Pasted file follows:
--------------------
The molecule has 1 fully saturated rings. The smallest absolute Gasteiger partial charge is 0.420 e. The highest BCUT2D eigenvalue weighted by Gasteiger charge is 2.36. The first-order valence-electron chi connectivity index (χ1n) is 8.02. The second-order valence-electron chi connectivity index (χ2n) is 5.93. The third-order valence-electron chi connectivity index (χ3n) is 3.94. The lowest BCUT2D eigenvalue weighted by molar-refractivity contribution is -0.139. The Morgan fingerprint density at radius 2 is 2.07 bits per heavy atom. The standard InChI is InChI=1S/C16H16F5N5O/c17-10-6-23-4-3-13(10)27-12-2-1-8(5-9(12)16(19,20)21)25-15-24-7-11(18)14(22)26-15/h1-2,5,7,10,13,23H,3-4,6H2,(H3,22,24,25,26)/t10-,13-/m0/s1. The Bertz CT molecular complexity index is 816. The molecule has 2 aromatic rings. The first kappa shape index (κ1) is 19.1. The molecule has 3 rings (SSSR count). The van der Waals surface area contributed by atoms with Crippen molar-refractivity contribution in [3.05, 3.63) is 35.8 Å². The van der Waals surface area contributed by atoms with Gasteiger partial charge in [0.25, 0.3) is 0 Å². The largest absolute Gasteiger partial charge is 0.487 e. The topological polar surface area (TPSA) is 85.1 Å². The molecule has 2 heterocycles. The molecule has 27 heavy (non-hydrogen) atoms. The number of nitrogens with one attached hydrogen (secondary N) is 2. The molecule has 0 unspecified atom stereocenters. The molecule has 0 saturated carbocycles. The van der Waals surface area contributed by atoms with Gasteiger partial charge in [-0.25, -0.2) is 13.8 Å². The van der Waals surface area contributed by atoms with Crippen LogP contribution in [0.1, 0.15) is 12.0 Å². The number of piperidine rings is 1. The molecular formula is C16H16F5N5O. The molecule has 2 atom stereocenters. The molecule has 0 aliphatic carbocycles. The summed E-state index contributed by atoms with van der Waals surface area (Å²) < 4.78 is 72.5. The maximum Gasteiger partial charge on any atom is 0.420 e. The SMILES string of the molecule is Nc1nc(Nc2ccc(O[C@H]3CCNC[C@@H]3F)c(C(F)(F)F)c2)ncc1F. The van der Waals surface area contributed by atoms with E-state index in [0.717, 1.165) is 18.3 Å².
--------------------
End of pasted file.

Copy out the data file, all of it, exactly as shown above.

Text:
The molecule has 1 fully saturated rings. The smallest absolute Gasteiger partial charge is 0.420 e. The highest BCUT2D eigenvalue weighted by Gasteiger charge is 2.36. The first-order valence-electron chi connectivity index (χ1n) is 8.02. The second-order valence-electron chi connectivity index (χ2n) is 5.93. The third-order valence-electron chi connectivity index (χ3n) is 3.94. The lowest BCUT2D eigenvalue weighted by molar-refractivity contribution is -0.139. The Morgan fingerprint density at radius 2 is 2.07 bits per heavy atom. The standard InChI is InChI=1S/C16H16F5N5O/c17-10-6-23-4-3-13(10)27-12-2-1-8(5-9(12)16(19,20)21)25-15-24-7-11(18)14(22)26-15/h1-2,5,7,10,13,23H,3-4,6H2,(H3,22,24,25,26)/t10-,13-/m0/s1. The Bertz CT molecular complexity index is 816. The molecule has 2 aromatic rings. The first kappa shape index (κ1) is 19.1. The molecule has 3 rings (SSSR count). The van der Waals surface area contributed by atoms with Crippen molar-refractivity contribution in [3.05, 3.63) is 35.8 Å². The van der Waals surface area contributed by atoms with Gasteiger partial charge in [0.25, 0.3) is 0 Å². The largest absolute Gasteiger partial charge is 0.487 e. The topological polar surface area (TPSA) is 85.1 Å². The molecule has 2 heterocycles. The molecule has 27 heavy (non-hydrogen) atoms. The number of nitrogens with one attached hydrogen (secondary N) is 2. The molecule has 0 unspecified atom stereocenters. The molecule has 0 saturated carbocycles. The van der Waals surface area contributed by atoms with Gasteiger partial charge in [-0.25, -0.2) is 13.8 Å². The van der Waals surface area contributed by atoms with Crippen LogP contribution in [0.1, 0.15) is 12.0 Å². The number of piperidine rings is 1. The molecular formula is C16H16F5N5O. The molecule has 2 atom stereocenters. The molecule has 0 aliphatic carbocycles. The summed E-state index contributed by atoms with van der Waals surface area (Å²) < 4.78 is 72.5. The maximum Gasteiger partial charge on any atom is 0.420 e. The SMILES string of the molecule is Nc1nc(Nc2ccc(O[C@H]3CCNC[C@@H]3F)c(C(F)(F)F)c2)ncc1F. The van der Waals surface area contributed by atoms with E-state index in [0.717, 1.165) is 18.3 Å².